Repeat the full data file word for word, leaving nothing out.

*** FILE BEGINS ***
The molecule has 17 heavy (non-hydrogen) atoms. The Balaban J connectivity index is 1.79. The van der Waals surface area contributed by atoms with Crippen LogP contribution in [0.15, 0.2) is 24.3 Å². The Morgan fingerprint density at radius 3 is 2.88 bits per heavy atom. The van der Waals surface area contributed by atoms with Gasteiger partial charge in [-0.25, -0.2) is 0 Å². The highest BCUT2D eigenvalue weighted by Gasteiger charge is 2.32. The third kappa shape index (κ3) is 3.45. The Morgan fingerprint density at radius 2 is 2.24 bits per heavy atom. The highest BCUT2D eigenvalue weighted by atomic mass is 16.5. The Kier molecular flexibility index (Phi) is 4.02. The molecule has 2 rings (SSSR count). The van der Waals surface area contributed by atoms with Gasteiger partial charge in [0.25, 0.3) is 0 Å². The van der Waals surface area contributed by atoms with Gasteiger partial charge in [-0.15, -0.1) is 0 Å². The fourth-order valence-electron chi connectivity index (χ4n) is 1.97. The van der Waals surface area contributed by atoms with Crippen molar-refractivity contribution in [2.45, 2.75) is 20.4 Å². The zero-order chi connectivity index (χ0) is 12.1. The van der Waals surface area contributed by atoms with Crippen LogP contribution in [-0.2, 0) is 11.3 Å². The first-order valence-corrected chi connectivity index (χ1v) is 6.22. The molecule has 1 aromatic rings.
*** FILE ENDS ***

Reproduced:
The molecule has 17 heavy (non-hydrogen) atoms. The Balaban J connectivity index is 1.79. The van der Waals surface area contributed by atoms with Crippen LogP contribution in [0.15, 0.2) is 24.3 Å². The Morgan fingerprint density at radius 3 is 2.88 bits per heavy atom. The van der Waals surface area contributed by atoms with Gasteiger partial charge in [-0.25, -0.2) is 0 Å². The highest BCUT2D eigenvalue weighted by Gasteiger charge is 2.32. The third kappa shape index (κ3) is 3.45. The Morgan fingerprint density at radius 2 is 2.24 bits per heavy atom. The highest BCUT2D eigenvalue weighted by atomic mass is 16.5. The Kier molecular flexibility index (Phi) is 4.02. The molecule has 2 rings (SSSR count). The van der Waals surface area contributed by atoms with Gasteiger partial charge in [0.25, 0.3) is 0 Å². The van der Waals surface area contributed by atoms with Gasteiger partial charge in [-0.15, -0.1) is 0 Å². The fourth-order valence-electron chi connectivity index (χ4n) is 1.97. The van der Waals surface area contributed by atoms with Crippen molar-refractivity contribution in [2.45, 2.75) is 20.4 Å². The zero-order chi connectivity index (χ0) is 12.1. The van der Waals surface area contributed by atoms with Crippen LogP contribution in [-0.2, 0) is 11.3 Å². The first-order valence-corrected chi connectivity index (χ1v) is 6.22. The molecule has 1 aromatic rings.